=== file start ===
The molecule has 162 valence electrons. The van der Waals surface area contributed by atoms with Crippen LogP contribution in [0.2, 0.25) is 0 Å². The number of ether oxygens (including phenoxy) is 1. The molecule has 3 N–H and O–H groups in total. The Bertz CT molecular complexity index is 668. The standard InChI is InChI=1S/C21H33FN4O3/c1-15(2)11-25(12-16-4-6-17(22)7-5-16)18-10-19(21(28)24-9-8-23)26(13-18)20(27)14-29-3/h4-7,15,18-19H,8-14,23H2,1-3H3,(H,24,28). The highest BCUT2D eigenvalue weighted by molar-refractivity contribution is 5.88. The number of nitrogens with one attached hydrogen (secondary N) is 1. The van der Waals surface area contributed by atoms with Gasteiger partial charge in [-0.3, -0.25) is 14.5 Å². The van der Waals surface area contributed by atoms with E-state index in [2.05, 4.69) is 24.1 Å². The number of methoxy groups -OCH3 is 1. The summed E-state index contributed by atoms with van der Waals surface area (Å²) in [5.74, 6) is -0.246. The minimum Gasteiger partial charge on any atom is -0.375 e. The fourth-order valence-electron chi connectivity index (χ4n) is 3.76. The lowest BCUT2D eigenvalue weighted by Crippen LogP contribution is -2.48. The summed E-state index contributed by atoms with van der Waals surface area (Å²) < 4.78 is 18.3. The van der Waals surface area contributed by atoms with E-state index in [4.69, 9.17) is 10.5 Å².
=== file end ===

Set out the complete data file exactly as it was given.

The molecule has 162 valence electrons. The van der Waals surface area contributed by atoms with Crippen LogP contribution in [0.2, 0.25) is 0 Å². The number of ether oxygens (including phenoxy) is 1. The molecule has 3 N–H and O–H groups in total. The Bertz CT molecular complexity index is 668. The standard InChI is InChI=1S/C21H33FN4O3/c1-15(2)11-25(12-16-4-6-17(22)7-5-16)18-10-19(21(28)24-9-8-23)26(13-18)20(27)14-29-3/h4-7,15,18-19H,8-14,23H2,1-3H3,(H,24,28). The highest BCUT2D eigenvalue weighted by molar-refractivity contribution is 5.88. The number of nitrogens with one attached hydrogen (secondary N) is 1. The van der Waals surface area contributed by atoms with Gasteiger partial charge in [-0.3, -0.25) is 14.5 Å². The van der Waals surface area contributed by atoms with E-state index in [2.05, 4.69) is 24.1 Å². The number of methoxy groups -OCH3 is 1. The summed E-state index contributed by atoms with van der Waals surface area (Å²) in [5.74, 6) is -0.246. The minimum Gasteiger partial charge on any atom is -0.375 e. The fourth-order valence-electron chi connectivity index (χ4n) is 3.76. The lowest BCUT2D eigenvalue weighted by Crippen LogP contribution is -2.48. The summed E-state index contributed by atoms with van der Waals surface area (Å²) < 4.78 is 18.3. The van der Waals surface area contributed by atoms with E-state index in [4.69, 9.17) is 10.5 Å².